Westfield Sport 250: Driven

You have to hand it to Westfield. Of all the companies that sprouted like mushrooms in Caterham's shade, the Midlands-based firm is easily the second most well-known builder of Seven-style kit cars - and yet it only sells around 150 examples a year. More recently (and very cannily) the manufacturer has made a profitable niche for itself in the autonomous, battery-powered pod market; a niche which has the potential to swell considerably.

Like a Seven to look at, just sort of not a Seven
Like a Seven to look at, just sort of not a Seven
The maker of the Megabusa, the SEiGHT and the XTR2 has already shifted £30m worth of goofy-looking self-drive shuttles to the South Korean government - which is less surprising when you learn that they go for £150K a pop. At that price, Westfield would be forgiven for knocking the whole car building thing on the head, and concentrating fully on the growth industry which is clearly paying most of the bills.

But of course it's not. Far from it. In fact the company is reinvesting in its sports car brand, and next year is intending on introducing an all-new mid-engined model that will be have a spaceframe chassis, and be available as both a coupe and a roadster. It will apparently be powered by a 255hp 2.0-litre Ford Ecoboost engine - a powerplant that it will share with the subject of today's Driven: the Sport 250.

The turbocharged four-cylinder is a minor departure for Westfield, which has typically favoured Vauxhall or even secondhand Honda units for its more spirited offerings. The Blue Oval's reputation could hardly be more upstanding though: it was the same breed of burly Focus ST motor that eased the Zenos E10 from being merely likeable to genuinely desirable not so long ago (before its maker hit choppy waters).

Around the new engine, the Sport 250 remains a chip off the old Lotus Seven block; which is to say Caterham-shaped, but for the familiar Westfield peculiarities. These include the oddly formed and instantly recognizable rear end, and - in the 250's case - a bonnet bulge that you'll occasionally find yourself peering over to the see where the nearside front wheel is. That's not ideal, given the car's innate track day friendliness - nor is the forever spinning gear knob or metal-on-metal rattle of the harness mountings or the half-hood's porous attitude to water.

Digital dash incongruous, but at least it works!
Digital dash incongruous, but at least it works!
Arguably such imperfections are all part and parcel of the 250's rudimentary sense of fun, and won't be unexpected by Westfield's regular fans - a sentiment which makes the installation of a new digital dash seem a touch out of sync with the remainder of its surroundings, but commendable nonetheless given the terrifically fragile state of the analogue dials which usually adorn Seven replicas.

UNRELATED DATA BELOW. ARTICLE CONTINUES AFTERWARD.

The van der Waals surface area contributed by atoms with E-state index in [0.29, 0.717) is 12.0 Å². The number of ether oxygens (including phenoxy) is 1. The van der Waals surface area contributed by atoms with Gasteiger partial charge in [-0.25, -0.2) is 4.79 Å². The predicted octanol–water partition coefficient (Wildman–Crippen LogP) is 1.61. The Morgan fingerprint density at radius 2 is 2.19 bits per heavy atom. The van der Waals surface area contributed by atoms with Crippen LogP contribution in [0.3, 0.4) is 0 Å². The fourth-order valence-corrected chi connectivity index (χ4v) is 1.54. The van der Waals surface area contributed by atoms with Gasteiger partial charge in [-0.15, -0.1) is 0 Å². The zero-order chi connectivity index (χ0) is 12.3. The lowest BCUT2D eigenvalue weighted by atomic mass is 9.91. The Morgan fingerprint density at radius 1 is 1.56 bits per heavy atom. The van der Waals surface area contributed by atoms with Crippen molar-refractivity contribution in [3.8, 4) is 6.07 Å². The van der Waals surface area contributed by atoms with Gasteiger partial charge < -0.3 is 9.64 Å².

The engine connected to the TFT screen is a manifestly modern item, too. It doesn't blare at you or idle discontentedly, and while its mating to a five-speed MX-5 manual gearbox (and associated differential) might sound a tiny bit Frankenstein, Westfield has endeavoured to make the throttle response a smooth affair; thereby lowering the chances of you stuttering unhappily down the high street.

Its other great attraction is hardly any less conspicuous. There's simply no mistaking the whistle of the blower buried in the nose nor the lift-off effect it generates from 2,500rpm. No surprises there: the Ecoboost's 270lb ft peak twist is enlivening enough in a family hatchback - in a car weighing not a great deal more than half as much, it's just on the right side of savage.

The accessibility and expansiveness of this straight-line glut are generally obliged by Westfield's steering and suspension tune. The former is noticeably slower than Caterham's wrist-flick rack and pinion set-up (making it less sensitive to erroneous input), while the latter - even on 'track day' dampers - has the kind of accommodating primary ride that almost places the 250 in an open-top tourer category.

Fast in a Focus, wild in a Westfield
Fast in a Focus, wild in a Westfield
Consequently, there's much benign amusement to be had from pointing square onto the horizon and zapping forward like a life-size Scalextric model - something the car will do even at motorway speeds what with its truncated final ratio. However, start rummaging around for the same sort of entertainment in corners, and the shortcomings of its placid chassis do crop up rather quickly.